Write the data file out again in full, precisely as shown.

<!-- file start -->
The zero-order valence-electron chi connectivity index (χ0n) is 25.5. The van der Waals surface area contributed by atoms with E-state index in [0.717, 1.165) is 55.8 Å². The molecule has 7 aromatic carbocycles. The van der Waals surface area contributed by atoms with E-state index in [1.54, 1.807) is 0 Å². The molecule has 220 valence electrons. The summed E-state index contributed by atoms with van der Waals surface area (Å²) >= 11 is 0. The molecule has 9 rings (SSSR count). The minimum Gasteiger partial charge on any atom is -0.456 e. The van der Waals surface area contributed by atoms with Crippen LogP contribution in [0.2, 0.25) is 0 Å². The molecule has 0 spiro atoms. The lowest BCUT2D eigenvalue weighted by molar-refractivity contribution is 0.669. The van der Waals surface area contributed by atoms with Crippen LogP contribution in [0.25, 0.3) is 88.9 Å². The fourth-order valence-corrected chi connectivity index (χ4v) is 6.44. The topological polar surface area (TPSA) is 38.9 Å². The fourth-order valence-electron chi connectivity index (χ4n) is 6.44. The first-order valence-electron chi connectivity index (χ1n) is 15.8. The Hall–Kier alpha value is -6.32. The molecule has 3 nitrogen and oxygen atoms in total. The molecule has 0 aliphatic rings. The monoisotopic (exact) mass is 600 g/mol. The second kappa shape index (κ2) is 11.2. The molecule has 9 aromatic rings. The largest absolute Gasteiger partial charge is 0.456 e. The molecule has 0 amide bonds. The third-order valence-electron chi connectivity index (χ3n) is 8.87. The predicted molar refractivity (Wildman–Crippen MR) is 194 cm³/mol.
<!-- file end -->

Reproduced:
The zero-order valence-electron chi connectivity index (χ0n) is 25.5. The van der Waals surface area contributed by atoms with E-state index in [0.717, 1.165) is 55.8 Å². The molecule has 7 aromatic carbocycles. The van der Waals surface area contributed by atoms with E-state index in [1.54, 1.807) is 0 Å². The molecule has 220 valence electrons. The summed E-state index contributed by atoms with van der Waals surface area (Å²) >= 11 is 0. The molecule has 9 rings (SSSR count). The minimum Gasteiger partial charge on any atom is -0.456 e. The van der Waals surface area contributed by atoms with Crippen LogP contribution in [0.2, 0.25) is 0 Å². The molecule has 0 spiro atoms. The lowest BCUT2D eigenvalue weighted by molar-refractivity contribution is 0.669. The van der Waals surface area contributed by atoms with Crippen LogP contribution in [0.25, 0.3) is 88.9 Å². The fourth-order valence-corrected chi connectivity index (χ4v) is 6.44. The topological polar surface area (TPSA) is 38.9 Å². The fourth-order valence-electron chi connectivity index (χ4n) is 6.44. The first-order valence-electron chi connectivity index (χ1n) is 15.8. The Hall–Kier alpha value is -6.32. The molecule has 3 nitrogen and oxygen atoms in total. The molecule has 0 aliphatic rings. The monoisotopic (exact) mass is 600 g/mol. The second kappa shape index (κ2) is 11.2. The molecule has 9 aromatic rings. The largest absolute Gasteiger partial charge is 0.456 e. The molecule has 0 amide bonds. The third-order valence-electron chi connectivity index (χ3n) is 8.87. The predicted molar refractivity (Wildman–Crippen MR) is 194 cm³/mol.